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The NSF-Simons Center for Multiscale Cell Fate Research (CMCF) is connecting scientists across mathematical, physical, and biological sciences to usher in a new era of biology. CMCF is one of four NSF-Simons Research Centers for Mathematics of Complex Biological Systems situated across the country, jointly funded by the National Science Foundation and the Simons Foundation.

Cells, the building blocks of life, are complex machines constructed from genetic blueprints that are strongly influenced by their in vivo environment. Recent advances in single cell measurement indicate that cells are more heterogeneous, with vastly more unknown types, than previously recognized, and that cell fate decisions are stochastic, dynamic, and complex. Massive genomic data at the single-cell scale are beginning to reveal new complex genotypes, while live imaging of cells in space shows novel phenotypes and unresolved functions in dynamic environments.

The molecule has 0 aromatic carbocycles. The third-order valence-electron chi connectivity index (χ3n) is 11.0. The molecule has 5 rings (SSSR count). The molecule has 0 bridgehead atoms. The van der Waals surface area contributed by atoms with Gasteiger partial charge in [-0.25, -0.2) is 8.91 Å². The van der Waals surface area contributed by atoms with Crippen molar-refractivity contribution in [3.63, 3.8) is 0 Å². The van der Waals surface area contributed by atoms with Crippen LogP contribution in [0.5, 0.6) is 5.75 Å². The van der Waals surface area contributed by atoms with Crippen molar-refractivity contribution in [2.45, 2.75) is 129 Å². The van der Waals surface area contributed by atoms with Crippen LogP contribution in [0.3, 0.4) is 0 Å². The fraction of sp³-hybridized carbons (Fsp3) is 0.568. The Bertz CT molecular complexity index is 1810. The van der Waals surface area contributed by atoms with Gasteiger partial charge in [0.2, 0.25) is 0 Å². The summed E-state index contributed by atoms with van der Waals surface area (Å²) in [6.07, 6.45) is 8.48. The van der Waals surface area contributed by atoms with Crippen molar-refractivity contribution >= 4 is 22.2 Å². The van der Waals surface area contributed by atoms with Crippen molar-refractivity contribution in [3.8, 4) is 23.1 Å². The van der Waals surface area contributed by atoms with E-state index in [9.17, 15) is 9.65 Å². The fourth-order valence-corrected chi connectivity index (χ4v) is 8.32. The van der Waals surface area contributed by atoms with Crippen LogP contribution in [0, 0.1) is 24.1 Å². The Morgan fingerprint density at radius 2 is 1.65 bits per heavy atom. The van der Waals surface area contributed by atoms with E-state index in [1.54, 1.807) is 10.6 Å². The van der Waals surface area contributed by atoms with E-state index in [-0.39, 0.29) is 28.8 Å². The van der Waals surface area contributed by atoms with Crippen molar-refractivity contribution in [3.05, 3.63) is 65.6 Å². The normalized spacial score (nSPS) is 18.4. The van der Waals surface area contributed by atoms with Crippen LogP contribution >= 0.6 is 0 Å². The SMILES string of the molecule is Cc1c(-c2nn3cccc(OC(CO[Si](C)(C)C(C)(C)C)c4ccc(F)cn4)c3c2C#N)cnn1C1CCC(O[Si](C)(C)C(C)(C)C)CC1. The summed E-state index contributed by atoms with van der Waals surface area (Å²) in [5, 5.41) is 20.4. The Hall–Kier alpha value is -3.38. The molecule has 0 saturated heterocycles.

These newly-observed heterogeneities and the associated stochastic transitions are challenging how we define cell fate. Measurements of noise and epigenetic regulation suggest the importance of other previously unexplored layers of complexity driving cell fate decisions. It is increasingly clear that experimental tools alone are insufficient to dissect cell fate, and mathematical, statistical, and computational approaches are becoming indispensable to revealing cell fate: an emergent property arising from complex interactions among biochemical and physical events across temporal and spatial scales within and outside cells.

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